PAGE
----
My wife asked me, out of the blue, why we refer to old jokes and stories as “chestnuts.” The short answer is, nobody knows. The OED says: “Origin unknown: said to have arisen in U.S. The newspapers of 1886-7 contain numerous circumstantial explanations palpably invented for the purpose. A plausible account is given in the place cited in quot. 1888”; that account is the one you can find in many places, for instance here:
In a play called ‘The Broken Sword’, by William Dimond, produced at Covent Garden in 1816, a character called Captain Xavier is always repeating unlikely stories about his exploits. On one occasion, talking to a character called Pablo, he mentions a cork-tree. Pablo corrects Xavier, saying that the tree was a chestnut, and ‘I ought to know, for haven’t I heard you tell this story twenty-seven times?’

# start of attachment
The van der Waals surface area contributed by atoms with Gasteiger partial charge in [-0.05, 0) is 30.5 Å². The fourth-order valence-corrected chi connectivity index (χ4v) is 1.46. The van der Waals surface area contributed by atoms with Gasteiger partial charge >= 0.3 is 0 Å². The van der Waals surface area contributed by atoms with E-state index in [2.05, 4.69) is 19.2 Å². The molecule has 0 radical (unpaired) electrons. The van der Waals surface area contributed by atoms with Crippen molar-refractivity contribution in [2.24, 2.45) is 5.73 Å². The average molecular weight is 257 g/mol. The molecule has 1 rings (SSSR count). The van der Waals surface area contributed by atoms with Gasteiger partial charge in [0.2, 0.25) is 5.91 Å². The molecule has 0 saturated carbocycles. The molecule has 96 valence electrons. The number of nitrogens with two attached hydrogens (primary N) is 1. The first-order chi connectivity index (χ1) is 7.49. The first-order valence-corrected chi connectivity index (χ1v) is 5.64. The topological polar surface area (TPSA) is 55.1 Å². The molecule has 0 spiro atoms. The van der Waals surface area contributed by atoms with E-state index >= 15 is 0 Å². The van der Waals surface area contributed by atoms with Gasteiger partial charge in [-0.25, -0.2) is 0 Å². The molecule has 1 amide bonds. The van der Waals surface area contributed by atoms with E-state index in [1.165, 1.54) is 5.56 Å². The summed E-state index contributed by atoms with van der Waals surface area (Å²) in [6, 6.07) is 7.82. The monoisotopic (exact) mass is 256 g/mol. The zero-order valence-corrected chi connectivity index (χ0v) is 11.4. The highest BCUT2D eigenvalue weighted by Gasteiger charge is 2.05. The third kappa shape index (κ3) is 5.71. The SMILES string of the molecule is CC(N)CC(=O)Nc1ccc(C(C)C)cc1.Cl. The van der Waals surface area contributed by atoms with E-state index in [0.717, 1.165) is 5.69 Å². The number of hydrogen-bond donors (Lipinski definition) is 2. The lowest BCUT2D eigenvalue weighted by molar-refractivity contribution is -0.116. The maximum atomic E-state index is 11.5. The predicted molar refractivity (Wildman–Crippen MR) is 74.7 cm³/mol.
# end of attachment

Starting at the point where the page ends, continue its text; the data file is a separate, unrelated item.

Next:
The play was soon forgotten, but many years later in America, an actor named William Warren Jr recalled this episode at an actors’ dinner, where another speaker had told a stale old joke. The actors who were present picked the phrase up, and ‘an old chestnut’ became a synonym for ‘an old joke’.
That’s probably as good as we’re going to do. Eric Partridge in Origins: An Etymological Dictionary of Modern English says it “prob comes from roasted chestnuts eaten at the gossipy fireside,” which is the kind of vague guess I expect of that genial old soul. The Dictionary of American Regional English doesn’t venture an explanation but does show it as being chiefly in the Northeast and North Midlands. For me it’s part of core vocabulary; I wonder if younger people use it?